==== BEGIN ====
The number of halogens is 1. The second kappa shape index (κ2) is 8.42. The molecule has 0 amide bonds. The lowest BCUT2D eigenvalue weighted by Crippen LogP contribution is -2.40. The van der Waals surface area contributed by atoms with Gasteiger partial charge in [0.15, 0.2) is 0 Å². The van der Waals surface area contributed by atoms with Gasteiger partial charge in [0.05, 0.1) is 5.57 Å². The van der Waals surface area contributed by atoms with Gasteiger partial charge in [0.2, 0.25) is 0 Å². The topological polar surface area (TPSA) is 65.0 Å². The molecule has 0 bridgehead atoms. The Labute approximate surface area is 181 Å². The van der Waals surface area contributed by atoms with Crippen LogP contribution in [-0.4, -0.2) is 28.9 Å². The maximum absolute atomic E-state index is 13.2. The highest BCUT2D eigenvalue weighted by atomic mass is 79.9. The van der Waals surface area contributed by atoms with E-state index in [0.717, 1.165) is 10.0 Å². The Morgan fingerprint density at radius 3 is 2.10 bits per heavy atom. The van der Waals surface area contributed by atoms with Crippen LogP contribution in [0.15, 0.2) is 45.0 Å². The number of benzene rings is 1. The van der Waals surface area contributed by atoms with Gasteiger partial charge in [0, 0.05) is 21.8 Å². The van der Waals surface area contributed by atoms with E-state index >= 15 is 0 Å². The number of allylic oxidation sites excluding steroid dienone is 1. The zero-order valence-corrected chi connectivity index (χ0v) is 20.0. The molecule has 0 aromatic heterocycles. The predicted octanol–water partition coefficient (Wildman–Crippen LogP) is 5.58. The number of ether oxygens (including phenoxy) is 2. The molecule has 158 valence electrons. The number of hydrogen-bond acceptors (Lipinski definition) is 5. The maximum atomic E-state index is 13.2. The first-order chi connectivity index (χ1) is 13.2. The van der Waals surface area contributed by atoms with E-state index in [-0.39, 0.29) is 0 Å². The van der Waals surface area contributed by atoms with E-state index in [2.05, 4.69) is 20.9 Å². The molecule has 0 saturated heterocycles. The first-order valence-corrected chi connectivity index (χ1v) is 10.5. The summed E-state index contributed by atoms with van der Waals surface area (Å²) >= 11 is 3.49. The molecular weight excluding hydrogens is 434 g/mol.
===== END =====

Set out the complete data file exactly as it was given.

The number of halogens is 1. The second kappa shape index (κ2) is 8.42. The molecule has 0 amide bonds. The lowest BCUT2D eigenvalue weighted by Crippen LogP contribution is -2.40. The van der Waals surface area contributed by atoms with Gasteiger partial charge in [0.15, 0.2) is 0 Å². The van der Waals surface area contributed by atoms with Gasteiger partial charge in [0.05, 0.1) is 5.57 Å². The van der Waals surface area contributed by atoms with Gasteiger partial charge in [0.2, 0.25) is 0 Å². The topological polar surface area (TPSA) is 65.0 Å². The molecule has 0 bridgehead atoms. The Labute approximate surface area is 181 Å². The van der Waals surface area contributed by atoms with Crippen LogP contribution in [-0.4, -0.2) is 28.9 Å². The maximum absolute atomic E-state index is 13.2. The highest BCUT2D eigenvalue weighted by atomic mass is 79.9. The van der Waals surface area contributed by atoms with E-state index in [0.717, 1.165) is 10.0 Å². The Morgan fingerprint density at radius 3 is 2.10 bits per heavy atom. The van der Waals surface area contributed by atoms with Crippen LogP contribution in [0.15, 0.2) is 45.0 Å². The number of benzene rings is 1. The van der Waals surface area contributed by atoms with Gasteiger partial charge in [0, 0.05) is 21.8 Å². The van der Waals surface area contributed by atoms with E-state index >= 15 is 0 Å². The number of allylic oxidation sites excluding steroid dienone is 1. The zero-order valence-corrected chi connectivity index (χ0v) is 20.0. The molecule has 0 aromatic heterocycles. The predicted octanol–water partition coefficient (Wildman–Crippen LogP) is 5.58. The number of ether oxygens (including phenoxy) is 2. The molecule has 158 valence electrons. The number of hydrogen-bond acceptors (Lipinski definition) is 5. The maximum atomic E-state index is 13.2. The first-order chi connectivity index (χ1) is 13.2. The van der Waals surface area contributed by atoms with E-state index in [-0.39, 0.29) is 0 Å². The van der Waals surface area contributed by atoms with E-state index in [2.05, 4.69) is 20.9 Å². The molecule has 0 saturated heterocycles. The first-order valence-corrected chi connectivity index (χ1v) is 10.5. The summed E-state index contributed by atoms with van der Waals surface area (Å²) >= 11 is 3.49. The molecular weight excluding hydrogens is 434 g/mol.